After several months of saving and reading reviews, the decisive moment was the introduction of the Microsoft Surface. I wish it was victory for the Surface but what made for the decisive moment was instead a realization that the device was not for me. This did not come down to technical specifications or the lack of apps, as many have been eager to point out. I, and many others like me, were simply priced out of the Microsoft ecosystem. The introductory price along with a keyboard would have run for more than $600, as steep if not steeper than a brand new iPad 3. I also recognized that the introductory RT devices were running a different version of Windows altogether and this would generate compatibility problems. Finally, the limitation of installing software only through the Microsoft store gave me a similarly distrustful intuition about things, similar to iTunes.

I haven’t given up on Windows 8, or a future in which I run a Microsoft operating system on a tablet device. But at present, the cost of these devices makes them fit into the category of “laptop replacement” rather than tablet. I’ve been ogling the Lenovo Yoga and anticipate owning one sometime before the end of next year [6]. When I’ve got the money saved I’ll probably shop for something that can fake the tablet experience but that also has enough muscle to help with my day to day computing.

In the end, after realizing I wouldn’t pick up a Surface, I decided to purchase a Galaxy Nexus 7. The decision between that and the Kindle Fire HD wasn’t easy, but in the end it had a slight advantage for a tinker like me where the Kindle Fire HD is a great device for consuming content, running apps, and living in the Amazon ecosystem. The price point, $199, was good as well for a device I intended to use as a corollary rather than a replacement to my digital life with the computer.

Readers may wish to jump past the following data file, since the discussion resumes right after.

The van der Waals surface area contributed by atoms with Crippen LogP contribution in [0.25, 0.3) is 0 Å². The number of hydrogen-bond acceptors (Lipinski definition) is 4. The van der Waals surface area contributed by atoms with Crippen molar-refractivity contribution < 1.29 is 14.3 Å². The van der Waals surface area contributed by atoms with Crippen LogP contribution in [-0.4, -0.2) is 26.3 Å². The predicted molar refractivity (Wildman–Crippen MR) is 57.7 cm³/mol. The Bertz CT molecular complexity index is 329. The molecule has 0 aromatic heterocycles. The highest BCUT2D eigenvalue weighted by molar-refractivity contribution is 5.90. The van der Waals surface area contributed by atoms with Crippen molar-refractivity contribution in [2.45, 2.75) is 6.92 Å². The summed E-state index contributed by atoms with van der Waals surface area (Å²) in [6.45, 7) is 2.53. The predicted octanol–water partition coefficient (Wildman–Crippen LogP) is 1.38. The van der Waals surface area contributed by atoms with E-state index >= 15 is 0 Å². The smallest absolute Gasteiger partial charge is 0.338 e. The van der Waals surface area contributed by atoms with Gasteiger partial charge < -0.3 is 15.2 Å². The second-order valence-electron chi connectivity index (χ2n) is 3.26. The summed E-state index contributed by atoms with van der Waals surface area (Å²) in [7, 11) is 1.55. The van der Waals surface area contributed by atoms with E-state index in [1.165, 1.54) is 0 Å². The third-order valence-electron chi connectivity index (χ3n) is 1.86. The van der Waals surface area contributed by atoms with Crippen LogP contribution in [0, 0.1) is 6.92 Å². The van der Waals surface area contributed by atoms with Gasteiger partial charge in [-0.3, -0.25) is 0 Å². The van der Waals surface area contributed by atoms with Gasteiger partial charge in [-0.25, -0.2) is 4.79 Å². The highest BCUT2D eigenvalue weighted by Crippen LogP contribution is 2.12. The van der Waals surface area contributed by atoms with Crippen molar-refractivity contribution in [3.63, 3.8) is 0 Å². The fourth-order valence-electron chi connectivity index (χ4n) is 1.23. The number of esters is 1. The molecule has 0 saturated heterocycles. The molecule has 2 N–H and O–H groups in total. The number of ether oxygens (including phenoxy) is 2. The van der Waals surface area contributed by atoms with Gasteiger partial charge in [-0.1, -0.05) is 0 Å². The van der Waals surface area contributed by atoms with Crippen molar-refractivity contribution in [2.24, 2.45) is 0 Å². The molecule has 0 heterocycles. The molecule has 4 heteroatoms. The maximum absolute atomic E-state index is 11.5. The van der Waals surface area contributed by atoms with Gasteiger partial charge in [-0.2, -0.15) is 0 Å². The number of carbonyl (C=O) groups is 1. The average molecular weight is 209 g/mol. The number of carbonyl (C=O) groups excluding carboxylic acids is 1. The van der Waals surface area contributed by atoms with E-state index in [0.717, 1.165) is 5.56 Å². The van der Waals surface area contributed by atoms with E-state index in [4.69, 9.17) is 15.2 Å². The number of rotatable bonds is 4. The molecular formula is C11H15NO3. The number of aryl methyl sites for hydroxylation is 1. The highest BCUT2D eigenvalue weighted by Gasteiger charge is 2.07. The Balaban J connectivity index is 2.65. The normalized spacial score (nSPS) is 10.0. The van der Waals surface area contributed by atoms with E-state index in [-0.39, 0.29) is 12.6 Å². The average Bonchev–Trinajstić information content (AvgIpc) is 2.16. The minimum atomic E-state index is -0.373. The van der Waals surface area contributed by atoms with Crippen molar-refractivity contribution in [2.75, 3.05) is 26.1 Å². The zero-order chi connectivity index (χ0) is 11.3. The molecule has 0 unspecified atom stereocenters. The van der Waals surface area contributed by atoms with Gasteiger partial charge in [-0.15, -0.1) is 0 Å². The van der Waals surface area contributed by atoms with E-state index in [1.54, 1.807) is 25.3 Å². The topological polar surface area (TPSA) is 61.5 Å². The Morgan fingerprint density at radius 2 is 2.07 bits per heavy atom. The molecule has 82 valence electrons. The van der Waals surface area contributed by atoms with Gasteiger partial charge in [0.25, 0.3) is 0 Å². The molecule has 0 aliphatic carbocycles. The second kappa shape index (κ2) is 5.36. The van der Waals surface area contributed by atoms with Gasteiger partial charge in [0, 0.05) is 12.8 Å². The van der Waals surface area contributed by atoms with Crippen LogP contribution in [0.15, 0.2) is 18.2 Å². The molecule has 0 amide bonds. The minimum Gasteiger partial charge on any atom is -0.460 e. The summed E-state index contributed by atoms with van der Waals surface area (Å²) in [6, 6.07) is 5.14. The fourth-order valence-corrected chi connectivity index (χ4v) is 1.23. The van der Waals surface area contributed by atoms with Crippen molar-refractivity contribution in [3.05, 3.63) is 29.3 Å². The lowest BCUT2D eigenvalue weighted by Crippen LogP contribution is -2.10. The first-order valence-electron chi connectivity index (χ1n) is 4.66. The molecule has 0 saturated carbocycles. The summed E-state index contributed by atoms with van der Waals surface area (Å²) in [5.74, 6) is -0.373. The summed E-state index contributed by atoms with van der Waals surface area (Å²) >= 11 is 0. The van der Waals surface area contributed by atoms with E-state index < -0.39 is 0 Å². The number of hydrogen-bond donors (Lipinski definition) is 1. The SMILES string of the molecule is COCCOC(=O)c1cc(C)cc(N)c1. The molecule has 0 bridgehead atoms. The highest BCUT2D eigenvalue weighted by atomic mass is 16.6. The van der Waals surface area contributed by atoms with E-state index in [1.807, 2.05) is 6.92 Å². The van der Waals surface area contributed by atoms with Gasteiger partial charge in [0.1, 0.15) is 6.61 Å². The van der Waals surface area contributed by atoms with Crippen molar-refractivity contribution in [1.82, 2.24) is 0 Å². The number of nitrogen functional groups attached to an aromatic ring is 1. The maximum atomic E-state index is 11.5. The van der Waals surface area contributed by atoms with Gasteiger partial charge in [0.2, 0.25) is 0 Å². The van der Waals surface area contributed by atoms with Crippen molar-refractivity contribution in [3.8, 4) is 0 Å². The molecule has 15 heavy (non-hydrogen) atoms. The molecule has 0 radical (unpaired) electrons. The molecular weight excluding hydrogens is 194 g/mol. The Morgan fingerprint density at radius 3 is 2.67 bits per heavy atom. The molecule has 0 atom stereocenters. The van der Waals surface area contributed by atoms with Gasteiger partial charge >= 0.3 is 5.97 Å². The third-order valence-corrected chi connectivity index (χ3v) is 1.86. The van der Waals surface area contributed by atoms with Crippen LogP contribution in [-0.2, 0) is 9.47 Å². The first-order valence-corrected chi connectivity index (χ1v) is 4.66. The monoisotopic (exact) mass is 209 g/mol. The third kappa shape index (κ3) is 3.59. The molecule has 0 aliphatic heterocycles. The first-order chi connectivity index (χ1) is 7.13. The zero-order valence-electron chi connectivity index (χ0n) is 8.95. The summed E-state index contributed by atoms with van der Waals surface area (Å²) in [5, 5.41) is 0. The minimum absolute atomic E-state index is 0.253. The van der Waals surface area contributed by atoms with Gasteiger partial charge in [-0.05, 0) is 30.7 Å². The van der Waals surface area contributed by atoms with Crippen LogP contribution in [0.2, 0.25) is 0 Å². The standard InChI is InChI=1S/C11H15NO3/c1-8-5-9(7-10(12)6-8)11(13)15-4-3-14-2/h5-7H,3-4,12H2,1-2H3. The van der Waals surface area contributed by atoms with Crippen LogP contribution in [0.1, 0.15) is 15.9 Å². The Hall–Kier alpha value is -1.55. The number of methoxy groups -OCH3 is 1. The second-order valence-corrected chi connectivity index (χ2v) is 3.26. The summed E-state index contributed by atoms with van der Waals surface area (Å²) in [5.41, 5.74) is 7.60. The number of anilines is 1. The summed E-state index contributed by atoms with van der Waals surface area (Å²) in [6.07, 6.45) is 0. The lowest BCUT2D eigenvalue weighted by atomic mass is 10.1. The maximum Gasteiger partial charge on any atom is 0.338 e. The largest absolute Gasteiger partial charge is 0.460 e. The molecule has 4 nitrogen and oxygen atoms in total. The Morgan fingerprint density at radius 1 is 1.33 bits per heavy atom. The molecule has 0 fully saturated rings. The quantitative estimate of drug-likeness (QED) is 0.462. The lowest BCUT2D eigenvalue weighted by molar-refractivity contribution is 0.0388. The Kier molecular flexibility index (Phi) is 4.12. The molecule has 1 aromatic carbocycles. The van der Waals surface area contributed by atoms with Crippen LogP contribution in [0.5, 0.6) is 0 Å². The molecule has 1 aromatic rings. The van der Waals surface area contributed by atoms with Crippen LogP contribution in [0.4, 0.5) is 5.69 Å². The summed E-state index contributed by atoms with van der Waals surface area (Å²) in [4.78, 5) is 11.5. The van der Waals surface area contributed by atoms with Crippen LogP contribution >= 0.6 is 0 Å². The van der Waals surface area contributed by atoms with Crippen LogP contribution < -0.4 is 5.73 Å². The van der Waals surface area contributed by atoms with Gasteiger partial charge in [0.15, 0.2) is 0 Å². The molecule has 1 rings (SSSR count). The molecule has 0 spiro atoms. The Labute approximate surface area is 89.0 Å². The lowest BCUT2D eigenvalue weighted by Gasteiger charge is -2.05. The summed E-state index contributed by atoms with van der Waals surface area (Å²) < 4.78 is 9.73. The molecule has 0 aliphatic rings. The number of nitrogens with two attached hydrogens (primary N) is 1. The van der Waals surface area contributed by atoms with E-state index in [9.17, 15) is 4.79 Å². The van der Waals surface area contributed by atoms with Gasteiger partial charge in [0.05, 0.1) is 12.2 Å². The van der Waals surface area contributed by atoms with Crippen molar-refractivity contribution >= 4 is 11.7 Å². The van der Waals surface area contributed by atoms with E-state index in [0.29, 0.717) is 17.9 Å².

Reclusion to Northern Minnesota, Final Thoughts

One thing I’ve learned over the years as a programmer (and as a human?) is that I’m a walking edge case. My thought process and decisions make a lot of sense for me because of my personal use cases but because I think and go about things differently than most people, I can never say that what works for me applies to others. A teenage boy who is really into Michael Bay films and video games, for example, might be better off with a PS Vita than heeding the advice of a man with a toddler and gray hair like me [7]. With that said, here is a summary of what I do on my tablet and why the Nexus 7 was a great fit for the money I spent:

1. Email, Calendar, Reader, other Google Stuff
The Google ecosystem is top notch and their apps on the Nexus 7 are first class.

2. Web Browsing
Chrome on Nexus is excellent.

3. Financial Information
I use Bloomberg and CNBC apps. The CNBC Realtime app on iPad is much more robust so I’ve shifted more to Bloomberg on the Nexus. Truth be told Twitter is the best financial app – search $SYMBOL e.g. $DDD 

4. Music
TuneIn Radio Pro, Pandora, Amazon Music, Google Play all do the trick. TuneIn Radio is a great way to catch my old home station, KCRW and explore international radio stations.

5. Skype
Works great, especially since I’m many leagues from my immediate family.

6. Facebook
Pretty decent, on par with the iPad native app

7. Twitter
I have come to love Falcon Pro more than all my other twitter clients on any platform (Tweetdeck, Metrotwit, etc)

8. Evernote
Great for consuming documents. The app allows for recording audio so I usually speak a quick note I want to make to myself. I’ve also started to leverage the Evernote Web Clipper in lieu of Instapaper for some web pages, especially where content format is important (e.g. sample code)

9. Pluralsight
Not quite as good as watching on my PC but still a great option especially when I need to be away from the computer (e.g. watching a toddler)

10. Amazon Kindle
Where I read virtually anything from my library.



[1] There is still a mess. Technology doesn’t solve genetic/familial predispositions.

[2] I guess you could say I’m more of a minimalist or utilitarian. Animated page turns, fake leather calendars, “book shelves” all represent noise. Think Rococo versus Bauhaus.

[3] If you are working on saving toward a specific goal, try out Smarty Pig as a way of helping you put the money away.

[4] It’s not just the well known authors and best sellers. Some of the most interesting reads I’ve gotten from Amazon are the cheaper, self-published eBooks. Books like ANESthetized, which I would never find in a store.

[5] There are many reasons for this but let’s start with how bloated the software has become. I do love my iPod though so I’ve been using Media Monkey. Price was another factor though the iPad Mini didn’t have the technical specs to compete with the Nexus.

[6] It would be nice to see a variant that let me have at least 8GB of RAM though I think 16GB will be a requirement for my next machine.

[7] I should disclose that my wife has an iPad 2 that is as perfect a fit for her as the Nexus is for me.